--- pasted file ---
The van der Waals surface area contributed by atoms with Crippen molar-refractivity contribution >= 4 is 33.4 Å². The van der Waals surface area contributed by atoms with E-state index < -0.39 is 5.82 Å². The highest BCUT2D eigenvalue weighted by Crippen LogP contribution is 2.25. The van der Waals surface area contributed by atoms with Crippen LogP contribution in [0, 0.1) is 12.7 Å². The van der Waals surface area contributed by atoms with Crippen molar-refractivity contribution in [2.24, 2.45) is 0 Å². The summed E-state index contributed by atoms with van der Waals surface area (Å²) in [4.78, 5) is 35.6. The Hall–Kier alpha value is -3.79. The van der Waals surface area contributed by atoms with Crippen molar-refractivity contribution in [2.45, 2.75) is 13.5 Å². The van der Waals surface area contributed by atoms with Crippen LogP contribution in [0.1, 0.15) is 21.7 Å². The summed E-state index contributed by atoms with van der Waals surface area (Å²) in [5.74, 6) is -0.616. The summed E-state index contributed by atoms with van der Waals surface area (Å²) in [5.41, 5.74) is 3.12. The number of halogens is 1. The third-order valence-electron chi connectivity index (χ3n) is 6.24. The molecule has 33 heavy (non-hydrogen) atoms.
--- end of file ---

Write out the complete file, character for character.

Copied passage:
The van der Waals surface area contributed by atoms with Crippen molar-refractivity contribution >= 4 is 33.4 Å². The van der Waals surface area contributed by atoms with E-state index < -0.39 is 5.82 Å². The highest BCUT2D eigenvalue weighted by Crippen LogP contribution is 2.25. The van der Waals surface area contributed by atoms with Crippen LogP contribution in [0, 0.1) is 12.7 Å². The van der Waals surface area contributed by atoms with Crippen molar-refractivity contribution in [2.24, 2.45) is 0 Å². The summed E-state index contributed by atoms with van der Waals surface area (Å²) in [4.78, 5) is 35.6. The Hall–Kier alpha value is -3.79. The van der Waals surface area contributed by atoms with Crippen molar-refractivity contribution in [2.45, 2.75) is 13.5 Å². The van der Waals surface area contributed by atoms with Crippen LogP contribution in [0.1, 0.15) is 21.7 Å². The summed E-state index contributed by atoms with van der Waals surface area (Å²) in [5.74, 6) is -0.616. The summed E-state index contributed by atoms with van der Waals surface area (Å²) in [5.41, 5.74) is 3.12. The number of halogens is 1. The third-order valence-electron chi connectivity index (χ3n) is 6.24. The molecule has 33 heavy (non-hydrogen) atoms.